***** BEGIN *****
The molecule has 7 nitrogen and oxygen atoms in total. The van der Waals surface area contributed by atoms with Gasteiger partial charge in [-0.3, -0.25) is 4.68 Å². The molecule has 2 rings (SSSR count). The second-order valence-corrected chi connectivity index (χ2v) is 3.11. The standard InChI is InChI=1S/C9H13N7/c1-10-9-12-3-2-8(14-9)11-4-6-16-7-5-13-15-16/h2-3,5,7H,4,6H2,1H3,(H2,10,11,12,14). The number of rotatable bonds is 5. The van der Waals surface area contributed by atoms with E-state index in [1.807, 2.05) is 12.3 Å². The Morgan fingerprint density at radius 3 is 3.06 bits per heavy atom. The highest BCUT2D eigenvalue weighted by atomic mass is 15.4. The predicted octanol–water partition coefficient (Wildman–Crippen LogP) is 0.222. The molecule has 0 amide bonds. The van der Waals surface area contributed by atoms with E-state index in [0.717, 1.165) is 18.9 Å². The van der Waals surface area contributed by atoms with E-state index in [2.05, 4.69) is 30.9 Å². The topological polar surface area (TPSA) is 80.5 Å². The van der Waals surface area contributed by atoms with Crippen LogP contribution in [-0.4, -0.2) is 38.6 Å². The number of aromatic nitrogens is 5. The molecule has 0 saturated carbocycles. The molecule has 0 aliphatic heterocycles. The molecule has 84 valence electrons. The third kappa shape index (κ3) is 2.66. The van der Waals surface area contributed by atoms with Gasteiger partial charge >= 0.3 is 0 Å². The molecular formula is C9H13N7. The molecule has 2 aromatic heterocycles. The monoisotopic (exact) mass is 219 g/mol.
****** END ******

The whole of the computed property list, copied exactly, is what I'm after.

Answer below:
The molecule has 7 nitrogen and oxygen atoms in total. The van der Waals surface area contributed by atoms with Gasteiger partial charge in [-0.3, -0.25) is 4.68 Å². The molecule has 2 rings (SSSR count). The second-order valence-corrected chi connectivity index (χ2v) is 3.11. The standard InChI is InChI=1S/C9H13N7/c1-10-9-12-3-2-8(14-9)11-4-6-16-7-5-13-15-16/h2-3,5,7H,4,6H2,1H3,(H2,10,11,12,14). The number of rotatable bonds is 5. The van der Waals surface area contributed by atoms with E-state index in [1.807, 2.05) is 12.3 Å². The Morgan fingerprint density at radius 3 is 3.06 bits per heavy atom. The highest BCUT2D eigenvalue weighted by atomic mass is 15.4. The predicted octanol–water partition coefficient (Wildman–Crippen LogP) is 0.222. The molecule has 0 amide bonds. The van der Waals surface area contributed by atoms with E-state index in [0.717, 1.165) is 18.9 Å². The van der Waals surface area contributed by atoms with E-state index in [2.05, 4.69) is 30.9 Å². The topological polar surface area (TPSA) is 80.5 Å². The van der Waals surface area contributed by atoms with Crippen LogP contribution in [-0.4, -0.2) is 38.6 Å². The number of aromatic nitrogens is 5. The molecule has 0 saturated carbocycles. The molecule has 0 aliphatic heterocycles. The molecule has 84 valence electrons. The third kappa shape index (κ3) is 2.66. The van der Waals surface area contributed by atoms with Gasteiger partial charge >= 0.3 is 0 Å². The molecular formula is C9H13N7. The molecule has 2 aromatic heterocycles. The monoisotopic (exact) mass is 219 g/mol.